Big and hungry: The 7 most metal black hole discoveries from 2019

We’re celebrating the mysterious cosmic entities for black hole week!

Event Horizon Telescope

It’s been a rather supermassive year for black holes. These enigmatic monsters finally showed face in April, with the first ever image of a black hole making its way down to Earth. Using the Event Horizon Telescope, astronomers finally gave the world physical evidence of the existence of black holes. Located in galaxy M87, the black hole revealed its shining, red hot glory with a mass 6.5 billion times larger than the sun.

As scientists gain access to more powerful telescopes and advanced technologies that lead to these kinds of revelations, they answer old questions and formulate new ones.

Through these new observations, scientists have learned one thing for certain: Black holes can act pretty weird sometimes. And in commemoration of black hole week, we’re recapping some of the wackiest, most bizarre behavior observed this year, including hungry black holes, black holes that have tricked stars into orbiting around them, and just about everything in between.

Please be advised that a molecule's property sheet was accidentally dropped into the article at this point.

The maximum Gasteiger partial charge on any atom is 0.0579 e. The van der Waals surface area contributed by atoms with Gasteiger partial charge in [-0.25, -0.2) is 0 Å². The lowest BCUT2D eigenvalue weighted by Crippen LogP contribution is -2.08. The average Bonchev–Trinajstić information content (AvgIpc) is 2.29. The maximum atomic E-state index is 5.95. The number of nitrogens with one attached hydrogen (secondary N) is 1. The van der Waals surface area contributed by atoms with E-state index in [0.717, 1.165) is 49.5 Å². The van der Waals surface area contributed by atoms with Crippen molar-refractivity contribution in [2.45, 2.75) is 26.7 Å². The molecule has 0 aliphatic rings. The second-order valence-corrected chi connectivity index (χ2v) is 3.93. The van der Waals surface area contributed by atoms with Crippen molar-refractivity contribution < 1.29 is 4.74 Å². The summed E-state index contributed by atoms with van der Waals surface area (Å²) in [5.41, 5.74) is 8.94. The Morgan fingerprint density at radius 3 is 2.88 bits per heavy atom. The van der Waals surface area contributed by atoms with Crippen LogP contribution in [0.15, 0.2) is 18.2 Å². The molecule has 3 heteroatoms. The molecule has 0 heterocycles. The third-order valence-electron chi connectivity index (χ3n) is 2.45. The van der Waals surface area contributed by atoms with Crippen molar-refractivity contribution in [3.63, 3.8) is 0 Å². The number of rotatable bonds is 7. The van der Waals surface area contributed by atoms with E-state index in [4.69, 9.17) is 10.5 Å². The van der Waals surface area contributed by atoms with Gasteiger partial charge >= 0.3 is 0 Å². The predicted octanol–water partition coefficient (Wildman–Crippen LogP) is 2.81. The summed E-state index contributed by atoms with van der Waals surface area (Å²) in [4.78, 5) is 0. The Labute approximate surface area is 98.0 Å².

Joe Pesce, Ph.D., program director at the National Science Foundation’s Division of Astronomical Sciences, explains how greater clarity has lead to unprecedented and often puzzling observations in the past couple of years.

“We opened a new realm of observations,” Pesce tells Inverse. “We also have many more questions because we’re seeing things we’ve never seen before.”

So without further ado, here are the 7 weirdest black hole finds of recent years:

7. Our galaxy’s black hole might be getting hungrier

We’re starting off with a black hole that’s not too far from home, located only 26,000 light-years away in the center of the Milky Way. On May 13, astronomers observed the area around the black hole to be twice as bright as the brightest it had ever been before.